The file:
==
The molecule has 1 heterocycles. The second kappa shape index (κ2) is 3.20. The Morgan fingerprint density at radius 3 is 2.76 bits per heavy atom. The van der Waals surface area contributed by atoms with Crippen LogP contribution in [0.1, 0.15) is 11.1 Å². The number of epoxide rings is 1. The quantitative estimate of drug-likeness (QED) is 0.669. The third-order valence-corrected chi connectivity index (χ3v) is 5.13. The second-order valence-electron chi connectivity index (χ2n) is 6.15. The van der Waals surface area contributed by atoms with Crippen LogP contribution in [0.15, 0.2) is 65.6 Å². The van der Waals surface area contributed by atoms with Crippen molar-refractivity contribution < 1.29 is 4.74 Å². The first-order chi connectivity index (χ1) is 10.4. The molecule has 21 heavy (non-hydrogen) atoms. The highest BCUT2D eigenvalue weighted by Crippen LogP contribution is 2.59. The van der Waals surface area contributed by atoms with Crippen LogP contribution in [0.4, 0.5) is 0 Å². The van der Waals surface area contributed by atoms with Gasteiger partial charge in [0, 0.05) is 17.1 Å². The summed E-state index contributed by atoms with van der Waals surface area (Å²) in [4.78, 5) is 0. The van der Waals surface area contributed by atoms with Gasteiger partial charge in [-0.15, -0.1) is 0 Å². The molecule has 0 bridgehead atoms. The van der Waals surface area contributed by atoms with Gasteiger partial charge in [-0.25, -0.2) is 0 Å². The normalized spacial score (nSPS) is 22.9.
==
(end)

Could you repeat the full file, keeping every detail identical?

The molecule has 1 heterocycles. The second kappa shape index (κ2) is 3.20. The Morgan fingerprint density at radius 3 is 2.76 bits per heavy atom. The van der Waals surface area contributed by atoms with Crippen LogP contribution in [0.1, 0.15) is 11.1 Å². The number of epoxide rings is 1. The quantitative estimate of drug-likeness (QED) is 0.669. The third-order valence-corrected chi connectivity index (χ3v) is 5.13. The second-order valence-electron chi connectivity index (χ2n) is 6.15. The van der Waals surface area contributed by atoms with Crippen LogP contribution in [0.15, 0.2) is 65.6 Å². The van der Waals surface area contributed by atoms with Crippen molar-refractivity contribution < 1.29 is 4.74 Å². The first-order chi connectivity index (χ1) is 10.4. The molecule has 21 heavy (non-hydrogen) atoms. The highest BCUT2D eigenvalue weighted by Crippen LogP contribution is 2.59. The van der Waals surface area contributed by atoms with Crippen LogP contribution in [0.4, 0.5) is 0 Å². The van der Waals surface area contributed by atoms with Gasteiger partial charge in [0, 0.05) is 17.1 Å². The summed E-state index contributed by atoms with van der Waals surface area (Å²) in [4.78, 5) is 0. The van der Waals surface area contributed by atoms with Gasteiger partial charge in [-0.15, -0.1) is 0 Å². The molecule has 0 bridgehead atoms. The van der Waals surface area contributed by atoms with Gasteiger partial charge in [-0.25, -0.2) is 0 Å². The normalized spacial score (nSPS) is 22.9.